Fooling yourself, which sounds like a road to disaster, may be the key to becoming a truly innovative leader.
Psychologist Daniel Kahneman has written a book about how cognitive illusions blind us to reason. He notes that telling Wall Street traders that their performance is no better than a roll of the dice does not shake their confidence in their ability. He marvels at the disconnect. This might at first seem to be an inherent flaw in human design, tantamount to a manufacturer’s defect in human nature.
But perhaps, surprisingly, it is just the opposite: A sort of failsafe survival mechanism to help us overcome self-doubt. We’ve all had moments of loss of confidence and know how debilitating they can be. Biologist Robert Trivers considers this alternative interpretation in his book Deceit and Self-Deception: Fooling Yourself the Better to Fool Others.
Fooling yourself, which sounds like a road to disaster, may instead be key not only to getting past your fear of inadequacy but also to being a truly innovative leader. How so? It is, at least in some cases, a critical component—the first ingredient—in the intangible combination of qualities that give some people the power to inspire others to make the impossible possible. If you doubt that, look no further than Walter Isaacson’s biography of former Apple CEO Steve Jobs.
Isaacson writes that it was called the Jobs reality distortion field, which “came from willfully defying reality, not only to others but to himself.”
And it was empowering. “It enabled Jobs to inspire his team.” As one employee noted, “You did the impossible because you didn’t realize it was impossible.”
Isaacson tells how in a presentation Jobs once quoted from Lewis Carroll’s Through the Looking Glass, referring to when Alice says she can’t believe the impossible, and the Red Queen responds, “Why, sometimes I’ve believed as many as six impossible things before breakfast.”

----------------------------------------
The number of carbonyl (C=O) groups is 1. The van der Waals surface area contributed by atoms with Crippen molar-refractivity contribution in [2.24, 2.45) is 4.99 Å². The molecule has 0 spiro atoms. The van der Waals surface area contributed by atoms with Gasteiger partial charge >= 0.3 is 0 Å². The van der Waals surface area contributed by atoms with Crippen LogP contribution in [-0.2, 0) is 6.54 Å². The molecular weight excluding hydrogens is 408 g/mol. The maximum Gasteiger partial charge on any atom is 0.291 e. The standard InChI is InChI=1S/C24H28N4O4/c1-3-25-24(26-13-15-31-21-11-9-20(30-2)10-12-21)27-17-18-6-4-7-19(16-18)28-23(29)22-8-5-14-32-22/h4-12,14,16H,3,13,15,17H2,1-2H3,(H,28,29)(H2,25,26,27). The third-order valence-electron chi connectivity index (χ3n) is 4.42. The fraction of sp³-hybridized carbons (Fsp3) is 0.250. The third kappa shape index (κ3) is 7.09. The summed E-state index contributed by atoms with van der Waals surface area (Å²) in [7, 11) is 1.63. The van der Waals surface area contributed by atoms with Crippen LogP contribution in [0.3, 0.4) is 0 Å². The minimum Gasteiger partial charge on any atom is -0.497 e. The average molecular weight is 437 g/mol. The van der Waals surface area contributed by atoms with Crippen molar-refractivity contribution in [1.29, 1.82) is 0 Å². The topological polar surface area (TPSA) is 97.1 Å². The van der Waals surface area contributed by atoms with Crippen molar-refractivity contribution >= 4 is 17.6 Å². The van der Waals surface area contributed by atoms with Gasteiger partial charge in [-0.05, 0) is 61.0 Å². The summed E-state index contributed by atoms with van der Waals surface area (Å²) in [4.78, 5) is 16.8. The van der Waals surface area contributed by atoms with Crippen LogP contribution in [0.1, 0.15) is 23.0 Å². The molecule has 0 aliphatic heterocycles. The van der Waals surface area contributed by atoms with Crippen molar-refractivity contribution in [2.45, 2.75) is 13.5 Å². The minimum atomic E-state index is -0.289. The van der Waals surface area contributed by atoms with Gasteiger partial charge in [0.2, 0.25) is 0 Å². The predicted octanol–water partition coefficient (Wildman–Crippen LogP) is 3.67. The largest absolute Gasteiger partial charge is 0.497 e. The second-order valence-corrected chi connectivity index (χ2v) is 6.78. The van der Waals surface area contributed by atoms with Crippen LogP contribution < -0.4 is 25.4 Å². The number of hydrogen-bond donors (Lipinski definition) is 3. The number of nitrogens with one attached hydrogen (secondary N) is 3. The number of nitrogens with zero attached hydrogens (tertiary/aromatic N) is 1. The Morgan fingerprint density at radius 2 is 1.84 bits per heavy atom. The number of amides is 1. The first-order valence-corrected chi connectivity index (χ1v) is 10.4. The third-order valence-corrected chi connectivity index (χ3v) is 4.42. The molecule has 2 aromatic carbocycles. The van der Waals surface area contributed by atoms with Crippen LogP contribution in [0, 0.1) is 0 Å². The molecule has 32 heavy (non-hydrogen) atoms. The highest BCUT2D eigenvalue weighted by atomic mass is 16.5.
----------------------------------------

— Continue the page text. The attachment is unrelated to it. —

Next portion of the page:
Motivational psychologist Heidi Grant Halvorson in her book Nine Things Successful People Do Differently also notes how belief that removes limitations can positively affect performance. She explains that it becomes a self-fulfilling prophecy: if you believe you can get smarter, if you believe that human abilities grow with effort and experience—rather than being something that each person has in a prescribed amount or to a predetermined degree—you will be more inclined to overcome whatever obstacles are placed in your path as you work toward your goals.
As she explained in a Harvard Business Review Ideacast, if you believe some people are born good leaders and some are not, at the first sign that you are not a good leader, you will give up. But, she notes, there are now decades of research proving that this is a false construct. Abilities like creativity and leadership can be developed.
Maybe some barriers can’t be overcome, but believing they can increases the likelihood that you can make it so. That’s something to keep in mind the next time you’re handed what seems like an impossible security challenge.